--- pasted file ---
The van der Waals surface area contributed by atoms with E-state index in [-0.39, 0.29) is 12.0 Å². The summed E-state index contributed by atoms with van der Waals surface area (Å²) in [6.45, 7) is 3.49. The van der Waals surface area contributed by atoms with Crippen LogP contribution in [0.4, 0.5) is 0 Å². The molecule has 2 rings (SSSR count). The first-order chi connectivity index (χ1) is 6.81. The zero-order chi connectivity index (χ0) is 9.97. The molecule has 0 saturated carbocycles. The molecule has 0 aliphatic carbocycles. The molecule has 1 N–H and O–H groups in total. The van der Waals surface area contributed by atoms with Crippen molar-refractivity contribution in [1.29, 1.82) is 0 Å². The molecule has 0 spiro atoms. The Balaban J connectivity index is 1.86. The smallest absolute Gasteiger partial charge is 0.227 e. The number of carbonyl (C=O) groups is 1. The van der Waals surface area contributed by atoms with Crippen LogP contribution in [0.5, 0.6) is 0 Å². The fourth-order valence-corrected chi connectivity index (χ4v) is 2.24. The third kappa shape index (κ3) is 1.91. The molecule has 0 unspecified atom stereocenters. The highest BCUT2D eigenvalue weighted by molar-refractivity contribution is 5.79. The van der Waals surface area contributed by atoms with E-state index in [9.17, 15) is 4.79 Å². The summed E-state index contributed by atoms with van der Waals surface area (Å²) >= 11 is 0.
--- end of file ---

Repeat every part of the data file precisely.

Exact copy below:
The van der Waals surface area contributed by atoms with E-state index in [-0.39, 0.29) is 12.0 Å². The summed E-state index contributed by atoms with van der Waals surface area (Å²) in [6.45, 7) is 3.49. The van der Waals surface area contributed by atoms with Crippen LogP contribution in [0.4, 0.5) is 0 Å². The molecule has 2 rings (SSSR count). The first-order chi connectivity index (χ1) is 6.81. The zero-order chi connectivity index (χ0) is 9.97. The molecule has 0 saturated carbocycles. The molecule has 0 aliphatic carbocycles. The molecule has 1 N–H and O–H groups in total. The van der Waals surface area contributed by atoms with Crippen molar-refractivity contribution in [1.29, 1.82) is 0 Å². The molecule has 0 spiro atoms. The Balaban J connectivity index is 1.86. The smallest absolute Gasteiger partial charge is 0.227 e. The number of carbonyl (C=O) groups is 1. The van der Waals surface area contributed by atoms with Crippen LogP contribution in [0.5, 0.6) is 0 Å². The fourth-order valence-corrected chi connectivity index (χ4v) is 2.24. The third kappa shape index (κ3) is 1.91. The molecule has 0 unspecified atom stereocenters. The highest BCUT2D eigenvalue weighted by molar-refractivity contribution is 5.79. The van der Waals surface area contributed by atoms with E-state index in [9.17, 15) is 4.79 Å². The summed E-state index contributed by atoms with van der Waals surface area (Å²) >= 11 is 0.